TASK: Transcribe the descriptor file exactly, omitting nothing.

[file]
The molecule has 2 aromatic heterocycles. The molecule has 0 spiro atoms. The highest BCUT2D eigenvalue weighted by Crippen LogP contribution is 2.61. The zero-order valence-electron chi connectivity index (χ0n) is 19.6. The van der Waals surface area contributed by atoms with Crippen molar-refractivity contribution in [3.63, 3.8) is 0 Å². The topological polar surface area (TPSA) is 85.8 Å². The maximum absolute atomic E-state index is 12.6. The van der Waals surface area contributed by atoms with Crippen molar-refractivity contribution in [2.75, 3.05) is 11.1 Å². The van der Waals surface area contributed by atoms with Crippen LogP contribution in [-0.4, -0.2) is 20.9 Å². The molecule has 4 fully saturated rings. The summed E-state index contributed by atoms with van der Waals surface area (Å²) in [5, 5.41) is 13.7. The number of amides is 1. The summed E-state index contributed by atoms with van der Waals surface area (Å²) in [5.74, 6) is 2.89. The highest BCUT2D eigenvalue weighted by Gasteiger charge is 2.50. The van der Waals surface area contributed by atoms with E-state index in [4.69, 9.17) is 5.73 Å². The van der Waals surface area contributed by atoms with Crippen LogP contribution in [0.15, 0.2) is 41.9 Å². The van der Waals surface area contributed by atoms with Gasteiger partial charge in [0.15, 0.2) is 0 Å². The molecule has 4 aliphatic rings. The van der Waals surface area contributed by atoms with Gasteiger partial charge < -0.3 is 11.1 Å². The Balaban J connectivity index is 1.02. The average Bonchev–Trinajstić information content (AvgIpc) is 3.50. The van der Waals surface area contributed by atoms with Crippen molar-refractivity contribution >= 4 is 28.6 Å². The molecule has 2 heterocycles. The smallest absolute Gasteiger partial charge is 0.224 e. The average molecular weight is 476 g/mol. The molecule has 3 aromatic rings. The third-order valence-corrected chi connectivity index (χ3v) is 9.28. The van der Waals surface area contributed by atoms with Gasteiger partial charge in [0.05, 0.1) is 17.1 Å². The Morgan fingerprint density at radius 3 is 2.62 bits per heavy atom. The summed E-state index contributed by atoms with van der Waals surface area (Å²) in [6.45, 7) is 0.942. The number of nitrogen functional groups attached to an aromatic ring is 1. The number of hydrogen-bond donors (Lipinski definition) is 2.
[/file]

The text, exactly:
The molecule has 2 aromatic heterocycles. The molecule has 0 spiro atoms. The highest BCUT2D eigenvalue weighted by Crippen LogP contribution is 2.61. The zero-order valence-electron chi connectivity index (χ0n) is 19.6. The van der Waals surface area contributed by atoms with Crippen molar-refractivity contribution in [3.63, 3.8) is 0 Å². The topological polar surface area (TPSA) is 85.8 Å². The maximum absolute atomic E-state index is 12.6. The van der Waals surface area contributed by atoms with Crippen molar-refractivity contribution in [2.75, 3.05) is 11.1 Å². The van der Waals surface area contributed by atoms with Crippen LogP contribution in [-0.4, -0.2) is 20.9 Å². The molecule has 4 fully saturated rings. The summed E-state index contributed by atoms with van der Waals surface area (Å²) in [5, 5.41) is 13.7. The number of amides is 1. The summed E-state index contributed by atoms with van der Waals surface area (Å²) in [5.74, 6) is 2.89. The highest BCUT2D eigenvalue weighted by Gasteiger charge is 2.50. The van der Waals surface area contributed by atoms with E-state index in [4.69, 9.17) is 5.73 Å². The van der Waals surface area contributed by atoms with Crippen LogP contribution in [0.15, 0.2) is 41.9 Å². The van der Waals surface area contributed by atoms with Gasteiger partial charge in [0.15, 0.2) is 0 Å². The molecule has 4 aliphatic rings. The van der Waals surface area contributed by atoms with Gasteiger partial charge < -0.3 is 11.1 Å². The Balaban J connectivity index is 1.02. The average Bonchev–Trinajstić information content (AvgIpc) is 3.50. The van der Waals surface area contributed by atoms with Crippen molar-refractivity contribution >= 4 is 28.6 Å². The molecule has 2 heterocycles. The smallest absolute Gasteiger partial charge is 0.224 e. The average molecular weight is 476 g/mol. The molecule has 3 aromatic rings. The third-order valence-corrected chi connectivity index (χ3v) is 9.28. The van der Waals surface area contributed by atoms with Gasteiger partial charge in [0.05, 0.1) is 17.1 Å². The Morgan fingerprint density at radius 3 is 2.62 bits per heavy atom. The summed E-state index contributed by atoms with van der Waals surface area (Å²) in [6.45, 7) is 0.942. The number of nitrogen functional groups attached to an aromatic ring is 1. The number of hydrogen-bond donors (Lipinski definition) is 2.